SBD/Issue 87/Leagues & Governing Bodies

NFL, NFLPA Reach Agreement On Tougher Drug-Testing Policy

Goodell Says League Is Ahead
Of The Pack On Drug Testing
The NFL and the NFLPA have agreed to a series of modifications to their drug-testing policy and program on anabolic steroids and related substances, including the addition of EPO to the banned substance list. The deal, effective immediately, also calls for an increase in the number of players randomly tested each week during the preseason, regular season and postseason from seven to ten per team. The number of offseason tests was increased from a maximum of two per player to six. Players suspended for violating the steroid or substance abuse policy will now forfeit a prorated portion of their signing bonus in addition to their base salary. The league also committed at least $500,000 in grant aid to the UCLA Olympic testing lab towards the development of new HGH testing measures, as well as a $1.2M grant to help stop steroid use in high schools (NFL). NFL Commissioner Roger Goodell said, “The NFL is ahead of the pack on this, and going after the players’ bonuses sends a powerful message” (USA TODAY, 1/25). In N.Y., Hank Gola notes the NFL will be the first pro U.S. league to regularly test for EPO (N.Y. DAILY NEWS, 1/25). NFLPA Exec Dir Gene Upshaw said that as soon as next season, players who test positive “could also be barred from consideration for postseason awards” (N.Y. TIMES, 1/25).

REAX FROM ANTI-DOPING COMMUNITY: In Charlotte, Charles Chandler reports in a front-page piece that the league “made no commitment to participate in HGH blood tests if they become available later this year as expected” (CHARLOTTE OBSERVER, 1/25). While WADA member Gary Wadler praised the changes, he believes there should be a provision allowing for blood samples to be frozen until a reliable HGH test is developed. But Upshaw said, “What use would it be for you to find something out two or three years from now and we’ve already played games? We have 25[%] turnover each year. What good is that? It’s almost like changing the speed-limit sign after you’ve passed” (N.Y. TIMES, 1/25). Penn State Univ.’s Charles Yesalis said that the enhancements “won’t mean much until the NFL contracts with an outside agency to create a transparent testing system.” Yesalis: “We only know about the positive tests we’re allowed to know about. ... Until that changes, I don’t pay a whole lot of attention to the other moves they make.” Yesalis added the $500,000 grant for an improved HGH test is “unbelievably inadequate” (Baltimore SUN, 1/25). WADA Chair Dick Pound: “Four games for steroids. Frankly, that is not serious.” Upshaw responded, “The record speaks volumes about what we have done in the NFL. We also have a union that protects and defends our players, which is what is (lacking) in the Pound arena” (CHARLOTTE OBSERVER, 1/25).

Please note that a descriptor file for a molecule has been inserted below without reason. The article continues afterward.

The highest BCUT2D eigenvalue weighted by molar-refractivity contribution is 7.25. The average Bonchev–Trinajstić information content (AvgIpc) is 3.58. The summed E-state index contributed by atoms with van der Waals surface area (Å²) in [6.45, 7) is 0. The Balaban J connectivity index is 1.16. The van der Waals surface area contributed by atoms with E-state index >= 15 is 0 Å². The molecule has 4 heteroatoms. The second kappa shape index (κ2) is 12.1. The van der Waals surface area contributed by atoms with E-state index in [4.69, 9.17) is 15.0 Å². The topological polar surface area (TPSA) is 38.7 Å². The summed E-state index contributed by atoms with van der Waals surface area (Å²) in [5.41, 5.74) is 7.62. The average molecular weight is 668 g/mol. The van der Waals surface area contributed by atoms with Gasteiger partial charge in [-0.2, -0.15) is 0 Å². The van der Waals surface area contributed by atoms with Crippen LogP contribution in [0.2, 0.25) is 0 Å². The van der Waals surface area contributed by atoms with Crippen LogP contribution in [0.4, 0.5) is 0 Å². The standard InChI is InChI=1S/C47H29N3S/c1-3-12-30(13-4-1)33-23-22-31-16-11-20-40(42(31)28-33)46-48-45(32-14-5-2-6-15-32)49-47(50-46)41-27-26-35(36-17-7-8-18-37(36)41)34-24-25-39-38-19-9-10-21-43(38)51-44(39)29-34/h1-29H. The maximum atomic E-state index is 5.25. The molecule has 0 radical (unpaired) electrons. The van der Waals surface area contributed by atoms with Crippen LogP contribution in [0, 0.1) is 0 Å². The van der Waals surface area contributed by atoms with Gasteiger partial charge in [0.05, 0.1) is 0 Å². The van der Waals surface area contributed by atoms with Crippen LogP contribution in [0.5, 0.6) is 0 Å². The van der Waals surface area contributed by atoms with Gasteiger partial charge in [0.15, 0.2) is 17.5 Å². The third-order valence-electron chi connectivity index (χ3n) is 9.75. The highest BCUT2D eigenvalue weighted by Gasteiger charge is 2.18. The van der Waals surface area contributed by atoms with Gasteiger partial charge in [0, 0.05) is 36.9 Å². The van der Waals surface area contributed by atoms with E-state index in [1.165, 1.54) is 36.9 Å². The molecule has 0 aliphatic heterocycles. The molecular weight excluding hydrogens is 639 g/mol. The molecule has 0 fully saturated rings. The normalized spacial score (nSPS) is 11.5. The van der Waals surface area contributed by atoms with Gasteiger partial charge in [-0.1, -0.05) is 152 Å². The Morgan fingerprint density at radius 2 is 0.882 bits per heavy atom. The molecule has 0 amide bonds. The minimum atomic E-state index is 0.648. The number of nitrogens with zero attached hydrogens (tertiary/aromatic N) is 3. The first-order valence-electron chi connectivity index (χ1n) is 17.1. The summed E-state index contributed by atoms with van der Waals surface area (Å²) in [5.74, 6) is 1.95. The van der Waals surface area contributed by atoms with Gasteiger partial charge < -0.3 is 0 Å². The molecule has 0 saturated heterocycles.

Bruener Does Not Believe NFL
Has Problem With Illegal Substances
REAX FROM THE HILL: U.S. House Government Reform Committee Chair Henry Waxman (D-CA) said, “I am encouraged that the NFL is taking additional steps. I think more needs to be done to discourage the use of [HGH], and I look forward to continuing to work with the NFL and other sports leagues on that issue.” Ranking minority member Tom Davis (R-VA) said, “These changes show what sports leagues and their players’ associations can accomplish when they set their minds to eradicating steroids from their sports” (Mult., 1/25).

PLAYER REAX: Patriots LB and union rep Don Davis said, “The NFL players wanted the steroids out of the league. That was our goal 10 years ago, and we’re still going strong now” (BOSTON GLOBE, 1/25). Colts DE Dwight Freeney, who was randomly tested yesterday, said, “Whenever you can catch some cheaters, it makes my job easier. ... Anything you can do for the integrity of this game is good” (USA TODAY, 1/25). Texans TE and union rep Mark Bruener “doesn’t believe the league has a problem with illegal supplements,” but he said, “In professional sports, one headline about a player in a negative light paints a broad stroke. That can be unfair to the other players, but that's how it is. So with these new policies, we can be proactive in working toward a drug-free league” (USA TODAY, 1/25).
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